Now that I have talked about what Myofascial Release is and how fascia works you are probably wondering how these restrictions can occur. Let me describe a number of issues that may cause these restrictions. A huge contributor is your daily activities. Whenever you experience too much repetition in one part of the body another will try to compensate for the lack of movement. Imagine you are painter and everyday you bend down, get your brush wet with your dominant hand stand back up and use the same hand in repetition to stroke up and down at the wall you are painting. Does your arm get tired? Of course it does but you eventually get used to it. You go home and feel exhausted in that arm but the interesting part is although you have overworked your dominant arm what happens to the other side of your body? That lack of movement overtime has caused restrictions from trying to support your dominant side. Whats even more alarming is if you have outdone yourself with your repetitive movement you may have damaged muscles from overuse. When this happens the surrounding connective tissues tighten to protect the muscle, discouraging blood flow to the area and causing further tightness.
What if you don't have enough movement in your workplace? Imagine you work at a desk job and you spend the majority of your time hunched over at your keyboard, your back is curved as your neck leans further towards your computer screen. Not to mention the majority of your time is spent sitting in a chair. By the end of the day your neck, shoulders and lower back are screaming for relief. But where you are experiencing pain is not where it is caused. In fact, these areas are actually being pulled by opposing muscles allowing them to overstretch causing soreness. When ultimately your chest, abdomen and hip flexors are being tightened causing restrictions from your lack of movement in these areas! This also happens to your hamstrings as they are flexed while you are sitting causing strain on your lower back. Notice what kind of movement you are experiencing in your daily life. Are you moving too much in a certain area or not enough?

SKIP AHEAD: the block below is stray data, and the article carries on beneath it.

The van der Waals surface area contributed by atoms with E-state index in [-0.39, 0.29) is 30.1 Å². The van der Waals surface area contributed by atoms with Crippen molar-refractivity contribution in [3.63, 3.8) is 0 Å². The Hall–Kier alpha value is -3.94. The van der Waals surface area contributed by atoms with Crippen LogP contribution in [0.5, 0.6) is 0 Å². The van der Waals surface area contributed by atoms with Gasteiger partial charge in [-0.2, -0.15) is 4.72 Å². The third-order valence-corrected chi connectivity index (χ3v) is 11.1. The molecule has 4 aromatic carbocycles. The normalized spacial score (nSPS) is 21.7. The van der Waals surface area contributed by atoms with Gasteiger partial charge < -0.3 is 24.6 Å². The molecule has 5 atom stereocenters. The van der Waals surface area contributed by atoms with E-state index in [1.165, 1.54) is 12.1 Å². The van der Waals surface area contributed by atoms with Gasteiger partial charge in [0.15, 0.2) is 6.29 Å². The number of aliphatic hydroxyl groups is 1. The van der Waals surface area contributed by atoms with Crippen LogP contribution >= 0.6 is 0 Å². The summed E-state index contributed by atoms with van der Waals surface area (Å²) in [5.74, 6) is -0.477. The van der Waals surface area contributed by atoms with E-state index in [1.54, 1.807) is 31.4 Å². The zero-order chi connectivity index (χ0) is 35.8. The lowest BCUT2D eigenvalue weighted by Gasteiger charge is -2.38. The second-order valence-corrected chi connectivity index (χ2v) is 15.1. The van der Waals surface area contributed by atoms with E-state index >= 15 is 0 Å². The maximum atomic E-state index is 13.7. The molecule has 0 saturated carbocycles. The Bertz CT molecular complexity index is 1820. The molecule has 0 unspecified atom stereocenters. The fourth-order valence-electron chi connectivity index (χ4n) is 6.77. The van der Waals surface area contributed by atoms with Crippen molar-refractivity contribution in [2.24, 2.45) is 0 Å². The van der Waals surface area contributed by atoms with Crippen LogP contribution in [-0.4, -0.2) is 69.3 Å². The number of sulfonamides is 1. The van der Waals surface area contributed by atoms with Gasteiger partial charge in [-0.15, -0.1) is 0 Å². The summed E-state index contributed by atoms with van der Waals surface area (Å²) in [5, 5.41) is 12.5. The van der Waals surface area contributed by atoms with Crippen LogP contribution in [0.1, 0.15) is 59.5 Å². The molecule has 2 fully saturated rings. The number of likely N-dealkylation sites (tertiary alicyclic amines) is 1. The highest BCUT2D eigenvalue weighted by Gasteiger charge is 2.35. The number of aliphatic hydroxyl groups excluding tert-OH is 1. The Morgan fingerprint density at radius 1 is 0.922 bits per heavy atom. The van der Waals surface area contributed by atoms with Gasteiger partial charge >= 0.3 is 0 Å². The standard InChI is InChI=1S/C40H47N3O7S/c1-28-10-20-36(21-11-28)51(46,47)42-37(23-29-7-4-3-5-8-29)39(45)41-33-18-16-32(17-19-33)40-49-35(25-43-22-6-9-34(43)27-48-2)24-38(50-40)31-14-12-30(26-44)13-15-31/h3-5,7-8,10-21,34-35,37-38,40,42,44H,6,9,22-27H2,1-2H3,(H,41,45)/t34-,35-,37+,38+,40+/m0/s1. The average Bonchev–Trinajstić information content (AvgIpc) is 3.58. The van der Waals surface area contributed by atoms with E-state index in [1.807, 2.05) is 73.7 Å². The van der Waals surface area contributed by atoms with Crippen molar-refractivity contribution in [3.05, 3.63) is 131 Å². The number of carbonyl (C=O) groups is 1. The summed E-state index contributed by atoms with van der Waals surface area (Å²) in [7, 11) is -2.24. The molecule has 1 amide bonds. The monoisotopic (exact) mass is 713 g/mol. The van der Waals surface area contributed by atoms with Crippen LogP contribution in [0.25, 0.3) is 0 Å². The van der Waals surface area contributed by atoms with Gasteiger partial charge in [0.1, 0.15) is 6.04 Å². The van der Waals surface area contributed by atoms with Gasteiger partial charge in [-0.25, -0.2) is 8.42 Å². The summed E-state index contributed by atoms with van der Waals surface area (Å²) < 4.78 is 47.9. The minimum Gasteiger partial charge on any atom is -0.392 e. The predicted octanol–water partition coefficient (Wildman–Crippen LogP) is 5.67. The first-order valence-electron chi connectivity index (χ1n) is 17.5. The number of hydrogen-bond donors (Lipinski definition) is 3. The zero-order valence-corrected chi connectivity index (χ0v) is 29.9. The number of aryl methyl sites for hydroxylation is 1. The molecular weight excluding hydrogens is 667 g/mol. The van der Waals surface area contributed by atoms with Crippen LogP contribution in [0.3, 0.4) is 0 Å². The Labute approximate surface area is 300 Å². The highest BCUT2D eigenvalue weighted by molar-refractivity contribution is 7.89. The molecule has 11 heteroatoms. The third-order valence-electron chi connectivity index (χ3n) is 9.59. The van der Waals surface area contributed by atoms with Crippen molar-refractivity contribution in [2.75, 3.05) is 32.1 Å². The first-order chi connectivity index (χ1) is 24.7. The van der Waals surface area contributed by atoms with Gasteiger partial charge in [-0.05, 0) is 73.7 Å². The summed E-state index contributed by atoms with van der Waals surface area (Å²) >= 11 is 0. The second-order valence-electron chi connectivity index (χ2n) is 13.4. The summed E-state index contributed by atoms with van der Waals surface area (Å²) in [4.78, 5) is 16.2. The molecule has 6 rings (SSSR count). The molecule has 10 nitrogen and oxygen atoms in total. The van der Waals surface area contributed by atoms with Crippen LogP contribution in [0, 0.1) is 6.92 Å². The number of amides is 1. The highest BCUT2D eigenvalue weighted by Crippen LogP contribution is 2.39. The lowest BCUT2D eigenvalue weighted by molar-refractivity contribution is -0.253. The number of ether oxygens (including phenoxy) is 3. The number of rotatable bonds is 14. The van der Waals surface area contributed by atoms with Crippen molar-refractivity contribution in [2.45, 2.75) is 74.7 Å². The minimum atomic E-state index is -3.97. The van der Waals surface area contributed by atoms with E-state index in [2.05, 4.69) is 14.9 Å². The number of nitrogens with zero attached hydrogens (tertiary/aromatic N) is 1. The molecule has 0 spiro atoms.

Another couple instances that can cause restrictions in the body are when accidents, surgery or trauma happens to the body, whether it be physical, mental or emotional. This also includes improper injury rehabilitation. Remember when I said fascia is flexible but has great strength? Well what happens when the fascia is restricted and pulls on another area in the body? Your body will compensate to make up for the lack of movement! Thereby creating more pain, strain and overuse on other areas. When a joint capsule does not have full range of motion or when nerves get pinched or stuck by muscles, the connective tissues tighten to protect the area from any further damage also decreasing blood flow. If there is no movement happening nutrients will not be delivered to the damaged area. If the restrictions aren't treated this can continue into a vicious cycle where chronic pain may occur.
So what can you do help treat these restrictions?
- Eat a well balanced diet to get important nutrients in the body.
- Make sure you drink plenty of water to stay hydrated as it carries oxygen to the cells of your body and lubricates your joints.
- Exercise regularly to keep your body active, improving circulation, blood flow and oxygen to all muscles. Just make sure to practice proper form and techniques!
- Focus on improving your posture and be mindful of repetitive motions you carry on throughout your day.
- Schedule a myofascial release treatment and learn strength training exercises and stretches from your therapist to help restore balance to your body. With proper rehabilitation and exercises you will experience a quality of life with more movement!
Call today to schedule your myofascial release treatment in Salt Lake City, Utah!